Tips for Your First Job Out of School

Tips for Your First Job Out of School

I remember my daughter’s first job. It was a nightmare. A stellar student throughout her school career where input and output are easily measured — you study hard, you get good grades — she failed miserably in her first work experience where she had to learn how to manage an office culture, its politics, and a stressed boss. Thank goodness it was a summer position. The experience, however, was a necessary and rude awakening to the challenges of a real work environment. There’s the job and there’s how business is actually conducted in the workplace.

The book Effective Immediately: How to Fit in, Stand Out and Move Up at Your First Real Job by Emily Bennington and Skip Lineberg (Ten Speed Press; $14.99), offers a variety of strategies for not only feeling overwhelmed but being a success as an initiate at a company. There are charts, bullet points, lists and sample agendas, which make it a quick and easily digestible read. Among the strongest topics:

  • A Crash Course in Professional Etiquette
  • How to Handle your Boss
  • Thirteen Ways to Raise Your Profile
  • How to Land Key Projects
  • How to Lead Your Own Meetings

Because this book is directed toward Millennials — those born between 1980 and 1992 — the authors also address stereotypes that are often imposed on this group often referred to as the Entitlement Generation. The unfortunate assumption is that this group isn’t as inclined to work as hard as previous generations for their rewards. These are among the stereotypes the authors outline in the book:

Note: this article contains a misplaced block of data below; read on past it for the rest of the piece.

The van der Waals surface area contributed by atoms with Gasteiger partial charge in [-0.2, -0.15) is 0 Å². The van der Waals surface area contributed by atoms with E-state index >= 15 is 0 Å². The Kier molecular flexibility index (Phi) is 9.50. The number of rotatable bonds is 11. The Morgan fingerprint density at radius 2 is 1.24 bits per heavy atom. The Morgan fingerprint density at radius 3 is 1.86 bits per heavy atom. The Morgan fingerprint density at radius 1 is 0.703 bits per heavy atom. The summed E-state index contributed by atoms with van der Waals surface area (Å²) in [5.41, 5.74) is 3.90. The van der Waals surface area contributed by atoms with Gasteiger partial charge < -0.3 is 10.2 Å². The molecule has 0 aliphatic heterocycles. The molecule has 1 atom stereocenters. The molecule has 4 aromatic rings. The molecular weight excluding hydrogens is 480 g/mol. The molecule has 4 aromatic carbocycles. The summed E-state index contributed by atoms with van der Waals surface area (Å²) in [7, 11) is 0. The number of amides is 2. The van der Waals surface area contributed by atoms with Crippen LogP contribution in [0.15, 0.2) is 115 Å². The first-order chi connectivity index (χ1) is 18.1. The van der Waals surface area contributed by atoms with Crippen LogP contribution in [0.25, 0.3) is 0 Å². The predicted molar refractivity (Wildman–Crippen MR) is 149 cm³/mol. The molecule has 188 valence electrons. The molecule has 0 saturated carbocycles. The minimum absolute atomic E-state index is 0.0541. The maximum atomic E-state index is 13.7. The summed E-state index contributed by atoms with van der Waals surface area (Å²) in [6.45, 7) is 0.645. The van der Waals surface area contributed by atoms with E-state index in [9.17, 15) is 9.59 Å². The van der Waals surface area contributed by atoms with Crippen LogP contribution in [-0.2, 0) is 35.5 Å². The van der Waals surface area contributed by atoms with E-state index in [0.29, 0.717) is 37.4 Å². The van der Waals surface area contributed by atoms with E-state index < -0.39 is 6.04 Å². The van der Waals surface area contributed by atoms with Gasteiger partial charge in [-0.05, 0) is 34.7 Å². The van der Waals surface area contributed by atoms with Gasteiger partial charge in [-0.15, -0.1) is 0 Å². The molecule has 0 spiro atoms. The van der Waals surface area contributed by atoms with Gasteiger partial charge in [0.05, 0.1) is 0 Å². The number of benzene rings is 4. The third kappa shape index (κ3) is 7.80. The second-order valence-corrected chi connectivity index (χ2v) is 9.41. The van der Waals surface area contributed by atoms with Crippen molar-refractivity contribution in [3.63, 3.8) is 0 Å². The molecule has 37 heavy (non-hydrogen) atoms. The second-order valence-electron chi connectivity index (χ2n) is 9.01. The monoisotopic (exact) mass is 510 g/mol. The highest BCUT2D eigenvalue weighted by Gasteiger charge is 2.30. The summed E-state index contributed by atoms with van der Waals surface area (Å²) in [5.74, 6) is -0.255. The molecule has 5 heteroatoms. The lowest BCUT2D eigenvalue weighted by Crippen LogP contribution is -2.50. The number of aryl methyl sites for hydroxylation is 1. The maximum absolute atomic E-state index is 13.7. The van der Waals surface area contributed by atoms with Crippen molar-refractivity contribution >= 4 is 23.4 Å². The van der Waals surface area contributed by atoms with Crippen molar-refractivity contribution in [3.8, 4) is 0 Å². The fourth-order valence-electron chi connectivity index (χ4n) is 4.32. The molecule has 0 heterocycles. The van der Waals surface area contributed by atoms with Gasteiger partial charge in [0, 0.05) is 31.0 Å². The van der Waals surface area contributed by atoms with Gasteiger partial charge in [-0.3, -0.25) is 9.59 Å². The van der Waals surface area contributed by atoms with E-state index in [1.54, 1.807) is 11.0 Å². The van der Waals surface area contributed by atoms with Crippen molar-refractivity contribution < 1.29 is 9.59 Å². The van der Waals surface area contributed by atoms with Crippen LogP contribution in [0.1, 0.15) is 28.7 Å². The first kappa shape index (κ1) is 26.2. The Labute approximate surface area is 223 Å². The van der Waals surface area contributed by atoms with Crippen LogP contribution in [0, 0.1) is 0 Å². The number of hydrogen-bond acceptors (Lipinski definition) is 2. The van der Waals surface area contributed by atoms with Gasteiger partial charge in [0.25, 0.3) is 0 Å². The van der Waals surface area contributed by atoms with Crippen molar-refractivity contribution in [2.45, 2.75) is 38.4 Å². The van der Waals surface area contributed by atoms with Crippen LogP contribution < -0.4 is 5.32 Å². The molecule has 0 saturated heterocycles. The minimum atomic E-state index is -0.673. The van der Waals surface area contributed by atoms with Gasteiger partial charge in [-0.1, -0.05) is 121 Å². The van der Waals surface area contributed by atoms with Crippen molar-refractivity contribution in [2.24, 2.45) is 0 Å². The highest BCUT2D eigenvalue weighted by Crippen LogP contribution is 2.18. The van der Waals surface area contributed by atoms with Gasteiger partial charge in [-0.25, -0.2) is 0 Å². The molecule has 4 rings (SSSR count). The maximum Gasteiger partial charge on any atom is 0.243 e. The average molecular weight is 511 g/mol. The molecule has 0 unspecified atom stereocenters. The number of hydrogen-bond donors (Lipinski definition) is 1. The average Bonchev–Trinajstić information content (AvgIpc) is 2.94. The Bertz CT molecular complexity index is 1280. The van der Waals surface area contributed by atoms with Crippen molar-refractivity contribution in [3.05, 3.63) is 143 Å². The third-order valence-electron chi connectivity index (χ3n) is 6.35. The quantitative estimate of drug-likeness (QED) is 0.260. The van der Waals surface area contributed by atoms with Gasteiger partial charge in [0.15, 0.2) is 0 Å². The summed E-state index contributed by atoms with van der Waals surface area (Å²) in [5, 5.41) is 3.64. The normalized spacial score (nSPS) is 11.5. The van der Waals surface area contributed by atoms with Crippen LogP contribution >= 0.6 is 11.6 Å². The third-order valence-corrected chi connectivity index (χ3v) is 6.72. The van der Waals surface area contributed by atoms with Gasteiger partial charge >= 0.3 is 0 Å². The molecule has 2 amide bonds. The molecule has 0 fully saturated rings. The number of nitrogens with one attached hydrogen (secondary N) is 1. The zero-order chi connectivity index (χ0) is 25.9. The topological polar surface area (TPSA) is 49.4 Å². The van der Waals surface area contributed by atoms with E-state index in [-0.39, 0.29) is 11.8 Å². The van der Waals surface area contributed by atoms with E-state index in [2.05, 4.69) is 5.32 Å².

• You want the glory without the sacrifice
  • You demand instant gratification
  • You resent being expected to do the grunt work
  • You can’t be bothered with company loyalty

Should new employees be overly concerned about these assumptions? Just as stereotypes of race and gender continue to be issues in the workplace, performance as well as an understanding of the company culture can effectively help any professional overcome such challenges.

Unfortunately, what this book doesn’t focus on is the importance of securing a mentor as a strategy for understanding workplace culture. For minority students, mentorship support is vital to not only managing but excelling in your first job.

Sonia Alleyne is the careers and lifestyle editorial director at Black Enterprise.